Is calling Margaret Thatcher a witch sexist?

“Witch” used to be a word that could send an innocent woman to her death, so why would you use that word today?

Sofia Capel

If there was ever a week where one should have avoided social media, this week was it. If I have to see another argument between friends about whether it’s wrong or right to celebrate the passing of Baroness Thatcher, I’m going to go ding-dong.

Which brings me to the latest discussion, the Judy Garland song Ding-Dong! The Witch is Dead went in at number two in the charts. The song has been adopted as anti-Thatcher, and there was much debate over whether it was morally right for BBC Radio 1 to play a short snippet of the song on their chart show on Sunday.

Think of the origin of the word

I can see why the left hated Thatcher and it’s not for me to tell them how to react to her death. But why bring misogyny into it?

When you call someone a witch, do you actually know what you are saying? Do you know that it was once enough to point your finger at a woman and shout “witch” for her to get tortured to death? 

Witches were often medicine women, feared by men for their power and knowledge. A witch could also be the girl next door, whose love wasn’t mutual and who therefore should be punished.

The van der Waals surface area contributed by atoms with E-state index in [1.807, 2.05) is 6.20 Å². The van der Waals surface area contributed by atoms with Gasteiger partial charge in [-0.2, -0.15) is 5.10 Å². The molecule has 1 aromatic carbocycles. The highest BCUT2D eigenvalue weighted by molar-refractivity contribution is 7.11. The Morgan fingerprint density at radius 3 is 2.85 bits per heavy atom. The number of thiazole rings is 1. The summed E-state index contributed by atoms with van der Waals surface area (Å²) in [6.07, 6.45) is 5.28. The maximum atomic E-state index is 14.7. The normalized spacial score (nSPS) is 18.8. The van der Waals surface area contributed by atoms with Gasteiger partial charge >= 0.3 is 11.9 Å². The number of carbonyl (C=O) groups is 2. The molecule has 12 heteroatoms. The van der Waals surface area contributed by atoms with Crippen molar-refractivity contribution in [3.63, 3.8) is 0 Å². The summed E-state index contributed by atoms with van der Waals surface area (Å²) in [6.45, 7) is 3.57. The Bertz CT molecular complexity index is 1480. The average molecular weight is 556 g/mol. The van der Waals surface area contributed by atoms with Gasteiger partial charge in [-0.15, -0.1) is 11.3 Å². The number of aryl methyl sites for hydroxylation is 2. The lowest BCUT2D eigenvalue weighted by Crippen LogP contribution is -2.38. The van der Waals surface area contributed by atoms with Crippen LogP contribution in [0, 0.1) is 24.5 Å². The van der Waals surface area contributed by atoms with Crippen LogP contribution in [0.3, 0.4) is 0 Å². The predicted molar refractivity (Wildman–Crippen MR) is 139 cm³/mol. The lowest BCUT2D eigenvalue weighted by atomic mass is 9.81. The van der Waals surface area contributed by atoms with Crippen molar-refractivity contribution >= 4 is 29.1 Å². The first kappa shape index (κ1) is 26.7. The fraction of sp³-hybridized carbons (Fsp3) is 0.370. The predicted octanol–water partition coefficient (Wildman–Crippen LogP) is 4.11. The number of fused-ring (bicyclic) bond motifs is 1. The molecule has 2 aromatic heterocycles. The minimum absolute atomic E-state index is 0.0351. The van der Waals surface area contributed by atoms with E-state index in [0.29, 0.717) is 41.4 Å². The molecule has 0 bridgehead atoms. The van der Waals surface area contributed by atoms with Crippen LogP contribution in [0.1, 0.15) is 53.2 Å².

Makes misogyny cute

It was during the 16th century, a time of rising crime and mass starvation, that the fear of witches grew stronger. Bad times tend to create mass hysteria and at these times a small group of people usually get the blame. 

Yes, I get the Wizard of Oz reference and yes I know it is just meant to be a bit of fun. I would say that it is at best an attempt to make misogyny cute. It doesn’t eliminate the fact that “witch” is like the n-word for women and people who consider themselves left wing should surely be the last ones to use it.

Male equivalent

Had Thatcher been male, would he have been referred to as the male equivalent of a witch: a wizard? Probably not, since ‘wizard’ is usually used as a positive term, as in former PM David Lloyd George, the Welsh wizard or ‘the man who won the war’. 

If you feel that it is important to celebrate the death of an old, demented woman who has been out of power for decades, that’s your choice.

But leave out the naughty words beginning with B, C, T and W. Misogyny is not the answer to this one. It is never the asnwer. 

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